Many of us hand over our debit cards to our spouse or a close relative to withdraw money from ATMs on our behalf. But it could be very costly for you. In Bengaluru, a woman who was on the maternity leave, recently learnt this lesson the hard way.

Banking rules mandatorily state that an ATM card is non-transferable and no other person apart from the account holder should use it.

Vandana, a resident of Marathahalli, on November 14, 2013, gave her debit card with the PIN to her husband. Her husband, Rajesh Kumar, withdraw Rs 25,000 from a local SBI ATM. He swiped the card; the machine delivered a slip showing that the money had been debited, but the amount never emerged from the machine. After that, when Vandana claimed the money from the bank, SBI quoted the ‘non-transferable’ rule and said that the account holder was not the ATM user and turned down her money claim.

On October 21, 2014, Vandana approached the Bangalore IVth Additional District Consumer Disputes Redressal Forum. She alleged that SBI had failed to refund the Rs 25,000 she’d lost in the ATM transaction. She said she could not move because she had just given birth. So, she had asked her husband to draw the money on her behalf.

Rajesh called the SBI call centre when the ATM did not release the money. He called them to inform that it was an ATM fault and the money would be returned to the account within 24 hours. After a day passed and they still did not get the money refund, Rajesh formally registered a complaint with the bank’s Helicopter Division branch at HAL. They were shocked a couple of days later to learn that SBI allegedly had closed the case stating that the transaction was correct. The customer had in fact got the money.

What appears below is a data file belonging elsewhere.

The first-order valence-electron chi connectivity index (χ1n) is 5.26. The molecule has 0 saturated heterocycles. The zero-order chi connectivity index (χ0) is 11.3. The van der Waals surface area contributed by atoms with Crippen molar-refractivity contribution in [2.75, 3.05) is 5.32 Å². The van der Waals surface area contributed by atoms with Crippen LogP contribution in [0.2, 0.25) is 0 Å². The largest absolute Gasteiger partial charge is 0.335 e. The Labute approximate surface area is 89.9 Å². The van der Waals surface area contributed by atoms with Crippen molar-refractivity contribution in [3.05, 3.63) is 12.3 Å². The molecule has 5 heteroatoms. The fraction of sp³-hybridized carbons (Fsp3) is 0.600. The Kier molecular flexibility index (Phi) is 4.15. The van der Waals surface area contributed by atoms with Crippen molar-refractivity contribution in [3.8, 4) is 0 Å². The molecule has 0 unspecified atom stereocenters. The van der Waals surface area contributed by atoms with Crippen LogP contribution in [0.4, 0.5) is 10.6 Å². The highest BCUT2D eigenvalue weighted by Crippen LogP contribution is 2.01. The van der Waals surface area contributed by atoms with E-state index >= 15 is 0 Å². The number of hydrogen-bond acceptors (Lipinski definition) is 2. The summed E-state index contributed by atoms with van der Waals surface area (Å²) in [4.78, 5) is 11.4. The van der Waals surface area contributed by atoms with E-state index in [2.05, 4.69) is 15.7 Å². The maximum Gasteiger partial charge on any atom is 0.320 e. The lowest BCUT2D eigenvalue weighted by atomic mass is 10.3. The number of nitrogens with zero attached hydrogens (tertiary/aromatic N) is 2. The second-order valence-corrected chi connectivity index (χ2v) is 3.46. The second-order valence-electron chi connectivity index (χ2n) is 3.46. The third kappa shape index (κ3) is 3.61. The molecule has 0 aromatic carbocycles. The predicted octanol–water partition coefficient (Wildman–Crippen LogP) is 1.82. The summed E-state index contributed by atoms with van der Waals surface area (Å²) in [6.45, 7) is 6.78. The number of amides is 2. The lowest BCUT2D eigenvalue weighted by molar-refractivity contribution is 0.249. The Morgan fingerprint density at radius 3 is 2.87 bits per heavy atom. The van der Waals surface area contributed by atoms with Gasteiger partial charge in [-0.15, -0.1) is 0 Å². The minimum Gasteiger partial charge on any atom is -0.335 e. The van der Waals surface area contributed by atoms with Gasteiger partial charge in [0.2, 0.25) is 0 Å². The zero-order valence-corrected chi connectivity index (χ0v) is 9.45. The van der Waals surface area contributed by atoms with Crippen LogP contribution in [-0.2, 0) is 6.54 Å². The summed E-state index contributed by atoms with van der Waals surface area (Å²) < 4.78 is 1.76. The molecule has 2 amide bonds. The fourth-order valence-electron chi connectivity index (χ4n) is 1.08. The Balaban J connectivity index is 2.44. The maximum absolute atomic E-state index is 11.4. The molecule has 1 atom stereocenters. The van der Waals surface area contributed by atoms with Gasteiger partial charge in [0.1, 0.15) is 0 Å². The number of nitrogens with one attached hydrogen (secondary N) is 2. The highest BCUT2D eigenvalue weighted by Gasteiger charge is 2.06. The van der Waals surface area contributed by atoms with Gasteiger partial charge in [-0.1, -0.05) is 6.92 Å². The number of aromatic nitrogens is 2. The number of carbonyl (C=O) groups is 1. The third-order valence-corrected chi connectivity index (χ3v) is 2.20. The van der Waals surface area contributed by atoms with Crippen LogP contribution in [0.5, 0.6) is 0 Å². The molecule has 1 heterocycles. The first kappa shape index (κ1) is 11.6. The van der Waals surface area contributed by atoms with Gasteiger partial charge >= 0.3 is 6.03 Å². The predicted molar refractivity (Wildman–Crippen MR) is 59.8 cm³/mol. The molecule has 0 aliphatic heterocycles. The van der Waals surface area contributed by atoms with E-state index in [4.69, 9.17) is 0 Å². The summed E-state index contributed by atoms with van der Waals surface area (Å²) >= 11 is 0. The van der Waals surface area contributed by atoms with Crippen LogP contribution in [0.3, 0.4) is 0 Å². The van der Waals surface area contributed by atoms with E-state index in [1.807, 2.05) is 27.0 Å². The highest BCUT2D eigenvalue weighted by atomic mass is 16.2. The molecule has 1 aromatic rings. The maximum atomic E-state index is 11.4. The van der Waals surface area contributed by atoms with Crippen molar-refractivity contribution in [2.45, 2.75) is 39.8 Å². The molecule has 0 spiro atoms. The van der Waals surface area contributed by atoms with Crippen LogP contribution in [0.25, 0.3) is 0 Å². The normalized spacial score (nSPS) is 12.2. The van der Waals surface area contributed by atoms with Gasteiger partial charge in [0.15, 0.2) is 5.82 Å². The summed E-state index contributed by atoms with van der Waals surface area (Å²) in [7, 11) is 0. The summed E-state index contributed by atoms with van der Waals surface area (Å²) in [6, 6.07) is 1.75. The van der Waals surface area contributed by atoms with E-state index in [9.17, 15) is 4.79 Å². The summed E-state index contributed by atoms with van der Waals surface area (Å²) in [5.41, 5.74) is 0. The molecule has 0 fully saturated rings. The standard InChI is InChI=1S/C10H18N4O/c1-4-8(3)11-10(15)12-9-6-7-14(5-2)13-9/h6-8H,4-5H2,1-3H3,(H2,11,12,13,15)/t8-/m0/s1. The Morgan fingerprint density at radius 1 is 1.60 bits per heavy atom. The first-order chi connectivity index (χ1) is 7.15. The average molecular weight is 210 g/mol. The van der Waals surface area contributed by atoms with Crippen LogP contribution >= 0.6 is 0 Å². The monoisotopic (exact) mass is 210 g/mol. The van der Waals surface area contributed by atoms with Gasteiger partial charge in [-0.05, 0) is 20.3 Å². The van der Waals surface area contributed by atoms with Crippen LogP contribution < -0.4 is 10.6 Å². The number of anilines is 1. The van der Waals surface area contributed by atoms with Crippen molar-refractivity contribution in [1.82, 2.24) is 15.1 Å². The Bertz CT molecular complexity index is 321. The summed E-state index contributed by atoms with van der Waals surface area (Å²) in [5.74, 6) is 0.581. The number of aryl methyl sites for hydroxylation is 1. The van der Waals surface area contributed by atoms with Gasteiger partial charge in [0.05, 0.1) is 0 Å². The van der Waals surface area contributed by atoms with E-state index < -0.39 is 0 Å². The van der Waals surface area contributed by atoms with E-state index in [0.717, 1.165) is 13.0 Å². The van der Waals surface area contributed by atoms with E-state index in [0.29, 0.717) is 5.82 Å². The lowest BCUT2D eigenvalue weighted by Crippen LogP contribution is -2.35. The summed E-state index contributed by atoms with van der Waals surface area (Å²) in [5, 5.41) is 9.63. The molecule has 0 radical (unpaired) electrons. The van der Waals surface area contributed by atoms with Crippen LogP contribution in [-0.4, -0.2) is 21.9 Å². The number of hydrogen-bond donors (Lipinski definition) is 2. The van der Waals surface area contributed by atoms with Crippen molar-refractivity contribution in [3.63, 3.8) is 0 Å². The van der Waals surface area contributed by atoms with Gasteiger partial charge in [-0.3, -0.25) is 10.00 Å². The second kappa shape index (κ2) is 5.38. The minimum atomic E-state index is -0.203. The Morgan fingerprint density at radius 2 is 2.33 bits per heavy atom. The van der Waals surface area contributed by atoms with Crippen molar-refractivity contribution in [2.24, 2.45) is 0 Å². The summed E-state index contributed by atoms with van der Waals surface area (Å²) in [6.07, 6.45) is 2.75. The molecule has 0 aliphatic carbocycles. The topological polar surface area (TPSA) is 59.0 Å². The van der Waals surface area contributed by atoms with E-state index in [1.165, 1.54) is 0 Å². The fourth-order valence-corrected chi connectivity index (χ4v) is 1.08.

The couple acquired CCTV footage to prove that the ATM machine did not release the money. The footage showed that Rajesh was using the machine, but no cash being handed out of the machine. They further lodged a complaint with the bank. The bank made a committee to investigate this matter. The team found that Vandana, the cardholder, was not seen in the footage.

Vandana made use RTI to get information about whether there was money in the ATM machine that particular day. She also obtained a cash verification report of the ATM for November 16, 2013. The report showed excess cash of Rs 25,000 in the machine. SBI counsel later argued against it in the court and they produced a report showing existence of no excess cash.

The couple made a final plea to the bank before going the consumer forum but the bank simply ruled their plea by saying, ‘PIN shared, case closed.’

Vandana and SBI stands on their stand point. On one hand, while Vandana claimed that SBI should refund her money which was lost due to an ATM flaw, on the other hand, the bank stood its ground, mentioning that the rule that sharing ATM PIN with someone else was a violation of banking laws. The bank also submitted documents, including log records. All documents showed that the ATM transaction was successful and technically correct. The case went on for over three-and-a-half years.

On May 29, 2018 Court said that Vandana should have given a self-cheque or an authorisation letter to her husband for withdrawal of Rs 25,000, instead sharing the PIN and making him withdraw the money. The court dismissed the case.

(Adapted from TheTimesofIndia.com)